What to Do About Rising Costs of College Education
Posted Dec 20 2008 5:49pm
In the U.S., students who can not afford the cost of college and the accompanying expenses, they need to take out loans and/or seek employment. Federal loans bear low interest rates and payable only after the student graduates. There also grants like scholarships and private loans to augment the federal loans to cover whatever else might be needed by the school.
But things have changed lately, in the middle of this economic turmoil students at Higher Education are faced to get the money (some colleges are now costing over $50,000 per year) because their parents can afford it anymore, nor in the private colleges, neither in the community ones. Morgages are not being paid back and there is not credit offered by banks.
The following are the recommendations posted on CampusGrotto, a news site that covers a wide range of College related topics:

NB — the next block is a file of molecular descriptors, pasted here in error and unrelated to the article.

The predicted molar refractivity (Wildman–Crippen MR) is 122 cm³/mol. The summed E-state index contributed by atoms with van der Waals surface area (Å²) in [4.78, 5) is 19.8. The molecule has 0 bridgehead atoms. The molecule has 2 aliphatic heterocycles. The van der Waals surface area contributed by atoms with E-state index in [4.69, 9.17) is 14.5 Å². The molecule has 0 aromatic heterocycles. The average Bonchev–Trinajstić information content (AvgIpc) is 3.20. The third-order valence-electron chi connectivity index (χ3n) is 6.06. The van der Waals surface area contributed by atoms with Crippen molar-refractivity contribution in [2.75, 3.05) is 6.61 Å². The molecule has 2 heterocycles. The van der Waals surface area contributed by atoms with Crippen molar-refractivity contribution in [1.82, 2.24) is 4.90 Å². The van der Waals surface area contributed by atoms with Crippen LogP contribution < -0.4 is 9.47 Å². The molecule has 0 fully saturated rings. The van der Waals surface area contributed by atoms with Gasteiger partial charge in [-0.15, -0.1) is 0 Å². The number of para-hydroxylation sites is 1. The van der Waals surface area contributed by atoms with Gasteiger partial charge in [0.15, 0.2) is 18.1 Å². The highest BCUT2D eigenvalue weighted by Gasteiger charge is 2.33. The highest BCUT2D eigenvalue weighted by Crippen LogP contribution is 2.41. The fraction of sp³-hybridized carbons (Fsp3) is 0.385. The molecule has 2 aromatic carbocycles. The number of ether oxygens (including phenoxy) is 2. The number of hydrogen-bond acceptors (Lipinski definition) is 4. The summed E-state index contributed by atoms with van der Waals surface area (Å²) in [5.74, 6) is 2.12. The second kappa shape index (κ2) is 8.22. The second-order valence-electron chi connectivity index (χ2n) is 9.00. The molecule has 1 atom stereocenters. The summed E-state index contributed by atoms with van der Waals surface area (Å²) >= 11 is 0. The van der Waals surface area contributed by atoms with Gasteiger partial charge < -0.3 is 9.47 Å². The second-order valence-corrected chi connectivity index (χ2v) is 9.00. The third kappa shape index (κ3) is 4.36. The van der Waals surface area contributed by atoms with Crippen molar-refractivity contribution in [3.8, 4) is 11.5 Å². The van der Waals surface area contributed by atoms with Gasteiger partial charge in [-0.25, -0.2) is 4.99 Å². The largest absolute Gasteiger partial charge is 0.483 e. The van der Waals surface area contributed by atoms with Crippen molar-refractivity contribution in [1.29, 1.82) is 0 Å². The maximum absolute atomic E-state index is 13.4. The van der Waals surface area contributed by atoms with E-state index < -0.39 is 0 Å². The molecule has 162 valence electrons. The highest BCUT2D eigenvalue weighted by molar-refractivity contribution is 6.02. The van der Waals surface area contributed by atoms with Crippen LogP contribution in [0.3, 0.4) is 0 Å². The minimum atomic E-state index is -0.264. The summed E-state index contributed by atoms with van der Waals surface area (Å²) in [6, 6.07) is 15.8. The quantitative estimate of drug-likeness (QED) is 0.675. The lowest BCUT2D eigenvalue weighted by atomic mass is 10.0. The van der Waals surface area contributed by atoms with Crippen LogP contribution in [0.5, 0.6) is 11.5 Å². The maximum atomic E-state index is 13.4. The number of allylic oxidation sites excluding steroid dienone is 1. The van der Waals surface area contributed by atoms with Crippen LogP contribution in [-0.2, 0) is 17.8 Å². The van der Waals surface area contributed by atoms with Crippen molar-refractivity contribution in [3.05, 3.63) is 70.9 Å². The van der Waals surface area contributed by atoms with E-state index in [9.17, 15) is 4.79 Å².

"While this problem is pretty much out of the students’ hands, students can keep the price tag of college down by attending an in-state school, which are on average about $10,000 cheaper. Many students across the country are transferring away from expensive colleges, to attend more affordable colleges. Its almost as if the current state in the price of higher education is forcing many to go to a local community college first, not only to save money, but because that is all they can afford."
With the extreme price of tuition, it may be time we start question the non-profit status of many universities. Colleges should use up more of their endowments to help keep the cost for students at a reasonable price. Increasing the availability of student loans -if they happen to get them, is not the answer to this situation.
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